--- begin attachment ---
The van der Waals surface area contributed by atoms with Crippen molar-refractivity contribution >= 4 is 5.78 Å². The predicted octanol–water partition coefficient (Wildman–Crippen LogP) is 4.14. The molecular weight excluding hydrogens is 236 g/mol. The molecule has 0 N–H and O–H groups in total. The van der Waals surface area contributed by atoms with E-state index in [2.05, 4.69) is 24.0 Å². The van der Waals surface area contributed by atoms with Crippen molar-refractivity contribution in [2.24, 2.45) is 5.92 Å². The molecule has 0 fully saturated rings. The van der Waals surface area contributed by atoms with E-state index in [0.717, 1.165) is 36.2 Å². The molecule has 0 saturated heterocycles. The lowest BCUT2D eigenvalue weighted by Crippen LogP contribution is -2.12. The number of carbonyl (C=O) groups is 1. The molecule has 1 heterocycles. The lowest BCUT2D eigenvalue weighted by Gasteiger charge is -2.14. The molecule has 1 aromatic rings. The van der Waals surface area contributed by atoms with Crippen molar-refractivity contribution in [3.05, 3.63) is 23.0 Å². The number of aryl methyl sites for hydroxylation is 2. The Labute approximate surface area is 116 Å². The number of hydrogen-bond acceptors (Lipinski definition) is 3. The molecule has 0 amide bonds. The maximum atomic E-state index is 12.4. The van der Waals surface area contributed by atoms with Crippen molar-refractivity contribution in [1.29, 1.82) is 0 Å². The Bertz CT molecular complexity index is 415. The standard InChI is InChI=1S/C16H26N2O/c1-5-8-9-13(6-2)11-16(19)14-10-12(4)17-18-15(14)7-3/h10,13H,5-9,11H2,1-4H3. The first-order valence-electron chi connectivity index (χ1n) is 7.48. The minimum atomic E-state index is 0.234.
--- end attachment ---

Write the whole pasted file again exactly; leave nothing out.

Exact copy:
The van der Waals surface area contributed by atoms with Crippen molar-refractivity contribution >= 4 is 5.78 Å². The predicted octanol–water partition coefficient (Wildman–Crippen LogP) is 4.14. The molecular weight excluding hydrogens is 236 g/mol. The molecule has 0 N–H and O–H groups in total. The van der Waals surface area contributed by atoms with E-state index in [2.05, 4.69) is 24.0 Å². The van der Waals surface area contributed by atoms with Crippen molar-refractivity contribution in [2.24, 2.45) is 5.92 Å². The molecule has 0 fully saturated rings. The van der Waals surface area contributed by atoms with E-state index in [0.717, 1.165) is 36.2 Å². The molecule has 0 saturated heterocycles. The lowest BCUT2D eigenvalue weighted by Crippen LogP contribution is -2.12. The number of carbonyl (C=O) groups is 1. The molecule has 1 heterocycles. The lowest BCUT2D eigenvalue weighted by Gasteiger charge is -2.14. The molecule has 1 aromatic rings. The van der Waals surface area contributed by atoms with Crippen molar-refractivity contribution in [3.05, 3.63) is 23.0 Å². The number of aryl methyl sites for hydroxylation is 2. The Labute approximate surface area is 116 Å². The number of hydrogen-bond acceptors (Lipinski definition) is 3. The molecule has 0 amide bonds. The maximum atomic E-state index is 12.4. The van der Waals surface area contributed by atoms with Crippen molar-refractivity contribution in [1.29, 1.82) is 0 Å². The Bertz CT molecular complexity index is 415. The standard InChI is InChI=1S/C16H26N2O/c1-5-8-9-13(6-2)11-16(19)14-10-12(4)17-18-15(14)7-3/h10,13H,5-9,11H2,1-4H3. The first-order valence-electron chi connectivity index (χ1n) is 7.48. The minimum atomic E-state index is 0.234.